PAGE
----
Using callbacks with Google Analytics, the safe way

Many users do not permit Google Analytics to track their every move on the internet. Does your site fall over for these users?

I spend a considerable amount of time writing code with Google Analytics (GA) to comprehensively track a user's interaction with my projects. Many implementation specific interactions often force your site logic to be tightly bound with your tracking code. We, might, be able to control our own site's code but what happens if GA doesn't function properly?

A common example of this is tracking users as they exit our site, such as a click on an Instagram link like the one featured on my site. I've seen a lot of developers attempt to quickly shoot off a request to GA before the page moves:

// Standard method
[]'track-social-instagram'), function (link) {
    link.addEventListener('click', function (e) {
         analytics.view('/external-link/social/instagram', null, function () {
            window.location.href = link.href;

Unfortunately, we have no control over when this code is run. This is important. If the request to GA isn't sent before the browser changes scope it will be dropped. GA won't know about that click and the statistics you're trying to gather are inaccurate at best.

If this statistic is important to your product design (if you're going to the effort to track it then it probably is) we need a solution. "So just wait until the tracking is done, then move on, right?". Luckily GA provides a callback method which will be called as soon as a send is safely tracked.

Note: this is also supported in the old ga.js, but all examples here are written for the newer analytics.js

The hitCallback can be applied to any 'send' track:

ga('send', 'page view', { 
    path: '/your/click/path', 
    hitCallback: function () {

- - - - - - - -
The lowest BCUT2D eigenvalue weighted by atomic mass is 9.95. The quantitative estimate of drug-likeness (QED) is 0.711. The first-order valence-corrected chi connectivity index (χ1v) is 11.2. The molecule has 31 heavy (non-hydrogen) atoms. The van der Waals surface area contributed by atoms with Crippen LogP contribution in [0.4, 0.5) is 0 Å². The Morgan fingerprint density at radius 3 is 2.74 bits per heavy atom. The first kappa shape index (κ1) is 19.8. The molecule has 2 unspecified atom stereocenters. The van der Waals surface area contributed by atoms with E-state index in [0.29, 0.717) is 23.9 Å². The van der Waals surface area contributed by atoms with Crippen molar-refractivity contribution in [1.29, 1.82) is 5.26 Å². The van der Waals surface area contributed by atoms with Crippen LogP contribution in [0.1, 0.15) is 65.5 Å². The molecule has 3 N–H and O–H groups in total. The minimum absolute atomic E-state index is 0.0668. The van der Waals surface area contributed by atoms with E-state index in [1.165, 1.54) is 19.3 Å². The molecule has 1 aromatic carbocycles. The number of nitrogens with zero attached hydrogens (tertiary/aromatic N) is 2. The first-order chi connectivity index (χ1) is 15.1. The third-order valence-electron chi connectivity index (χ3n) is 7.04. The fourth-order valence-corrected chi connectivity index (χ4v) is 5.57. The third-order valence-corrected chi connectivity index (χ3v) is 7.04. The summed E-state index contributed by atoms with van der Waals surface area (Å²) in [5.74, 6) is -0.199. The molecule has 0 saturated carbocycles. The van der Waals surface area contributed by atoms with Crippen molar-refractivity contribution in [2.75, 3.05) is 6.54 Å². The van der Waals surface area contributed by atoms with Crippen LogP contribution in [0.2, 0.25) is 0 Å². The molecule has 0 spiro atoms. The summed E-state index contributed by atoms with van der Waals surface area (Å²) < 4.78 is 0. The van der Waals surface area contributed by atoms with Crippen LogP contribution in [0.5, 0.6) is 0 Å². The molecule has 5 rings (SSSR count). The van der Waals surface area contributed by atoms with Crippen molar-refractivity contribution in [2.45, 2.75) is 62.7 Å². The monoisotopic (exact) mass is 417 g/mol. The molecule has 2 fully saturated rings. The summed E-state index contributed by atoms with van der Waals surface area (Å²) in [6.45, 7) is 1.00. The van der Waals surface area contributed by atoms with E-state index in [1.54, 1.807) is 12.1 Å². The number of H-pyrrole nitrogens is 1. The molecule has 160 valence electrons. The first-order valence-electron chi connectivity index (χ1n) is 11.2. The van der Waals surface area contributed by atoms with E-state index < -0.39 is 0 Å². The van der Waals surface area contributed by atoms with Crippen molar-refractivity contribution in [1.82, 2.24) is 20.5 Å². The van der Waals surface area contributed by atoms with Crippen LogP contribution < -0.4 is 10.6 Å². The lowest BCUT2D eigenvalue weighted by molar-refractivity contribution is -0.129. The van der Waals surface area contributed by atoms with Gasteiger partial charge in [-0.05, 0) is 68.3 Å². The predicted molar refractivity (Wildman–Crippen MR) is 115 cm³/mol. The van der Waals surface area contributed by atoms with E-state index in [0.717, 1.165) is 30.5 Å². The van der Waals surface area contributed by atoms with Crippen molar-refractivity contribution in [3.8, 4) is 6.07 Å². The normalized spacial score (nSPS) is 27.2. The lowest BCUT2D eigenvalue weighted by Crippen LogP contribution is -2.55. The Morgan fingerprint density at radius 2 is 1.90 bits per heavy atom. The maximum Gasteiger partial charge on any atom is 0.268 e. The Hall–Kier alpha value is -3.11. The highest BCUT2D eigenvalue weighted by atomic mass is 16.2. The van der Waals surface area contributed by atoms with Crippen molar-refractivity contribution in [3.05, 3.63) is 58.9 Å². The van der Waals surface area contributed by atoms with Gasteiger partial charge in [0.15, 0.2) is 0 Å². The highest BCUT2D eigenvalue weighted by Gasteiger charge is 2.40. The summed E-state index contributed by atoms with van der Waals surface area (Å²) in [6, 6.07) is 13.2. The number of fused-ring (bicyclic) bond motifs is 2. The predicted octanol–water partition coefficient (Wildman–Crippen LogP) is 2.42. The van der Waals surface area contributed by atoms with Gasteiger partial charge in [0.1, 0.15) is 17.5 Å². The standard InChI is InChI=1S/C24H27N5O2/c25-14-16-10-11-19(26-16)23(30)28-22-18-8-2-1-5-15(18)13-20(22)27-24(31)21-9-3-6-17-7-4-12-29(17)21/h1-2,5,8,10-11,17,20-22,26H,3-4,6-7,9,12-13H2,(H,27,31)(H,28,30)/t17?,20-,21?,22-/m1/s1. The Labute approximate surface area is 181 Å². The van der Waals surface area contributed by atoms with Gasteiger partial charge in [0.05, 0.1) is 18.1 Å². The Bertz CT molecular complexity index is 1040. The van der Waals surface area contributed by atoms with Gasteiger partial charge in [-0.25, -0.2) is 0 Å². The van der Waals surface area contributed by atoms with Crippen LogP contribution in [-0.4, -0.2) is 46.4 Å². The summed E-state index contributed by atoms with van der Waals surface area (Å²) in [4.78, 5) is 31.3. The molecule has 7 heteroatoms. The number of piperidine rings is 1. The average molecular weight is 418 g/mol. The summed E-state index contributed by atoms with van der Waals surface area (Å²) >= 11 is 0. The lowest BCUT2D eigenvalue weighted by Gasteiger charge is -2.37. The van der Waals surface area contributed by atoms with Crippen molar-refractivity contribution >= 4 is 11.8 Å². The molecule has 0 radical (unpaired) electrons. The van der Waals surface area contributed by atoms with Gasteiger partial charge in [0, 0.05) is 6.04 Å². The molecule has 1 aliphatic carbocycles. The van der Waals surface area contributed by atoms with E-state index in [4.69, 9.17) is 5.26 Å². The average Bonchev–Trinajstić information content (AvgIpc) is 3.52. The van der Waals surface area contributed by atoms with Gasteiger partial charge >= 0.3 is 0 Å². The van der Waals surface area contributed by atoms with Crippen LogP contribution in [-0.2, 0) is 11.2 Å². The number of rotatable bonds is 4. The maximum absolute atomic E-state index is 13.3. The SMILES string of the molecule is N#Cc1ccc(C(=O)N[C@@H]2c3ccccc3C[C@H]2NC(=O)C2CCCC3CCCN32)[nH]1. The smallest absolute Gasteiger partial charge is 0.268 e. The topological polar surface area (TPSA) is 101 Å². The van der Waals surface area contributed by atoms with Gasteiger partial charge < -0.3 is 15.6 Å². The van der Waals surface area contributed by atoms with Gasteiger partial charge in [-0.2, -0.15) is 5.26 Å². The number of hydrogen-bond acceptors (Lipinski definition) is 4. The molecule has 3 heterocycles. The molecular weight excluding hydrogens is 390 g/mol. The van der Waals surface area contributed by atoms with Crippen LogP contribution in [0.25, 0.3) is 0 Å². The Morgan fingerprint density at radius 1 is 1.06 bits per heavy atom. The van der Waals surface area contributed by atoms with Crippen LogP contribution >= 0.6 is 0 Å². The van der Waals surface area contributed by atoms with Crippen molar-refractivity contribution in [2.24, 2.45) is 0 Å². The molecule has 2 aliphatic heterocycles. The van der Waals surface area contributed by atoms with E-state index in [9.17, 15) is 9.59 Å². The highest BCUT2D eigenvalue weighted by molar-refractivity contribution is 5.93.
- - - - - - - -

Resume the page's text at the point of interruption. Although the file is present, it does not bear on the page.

window.location.href = '';

Awesome, so we're done? Not quite. What we've done here is tie our website's functionality directly within the GA API. We are now reliant that their callback works for our site to function. If a user decides to block Google Analytics for privacy or organisation concerns (ghostery, firewalls, etc.) our entire site falls over. Whoops.

As smart people have recommended writing a wrapper for GA is a really great idea. There are existing libraries for this this out there, but I don't feel pulling an entire library is required for something like this.

I've written Tracker: a wrapper class, using vanilla JS, that encapsulates the basics. The important part here is the callback wrapper.

Tracker.prototype.callbackFallback = function (callback) {
    var self = this
      , is_done = false;
    if (typeof callback !== 'function') {
        return null;
    // In `this.timeout` time force the callback
    setTimeout(function () {
        if (!is_done) {
            is_done = true;
    }, this.timeout);
    // Provide GA a safe callback method
    return function () {
        if (!is_done) {
            is_done = true;

The way the fallback works is to assuming GA will return successfully, however in the situation where it does not we're going to allow our callback to run anyway. The wrapper function will run your callback after a timeout (500ms-1000ms should be fine for most situations) regardless of the response. This gives GA the chance to return naturally, but not block users without tracking support.

The method features an is_done flag to ensure the callback is never run more than once. This would save us when a tracking callback is used for something that naturally happens and does not stop our scripts from continuing.

Using a GA wrapper is always a very good idea. The code I've provided should be easy enough to adapt into any tracking implementation that you use and will make maintenance much nicer. Moving from analytics.js to ga.js in the last year would have been a lot easier if we had done this with every project.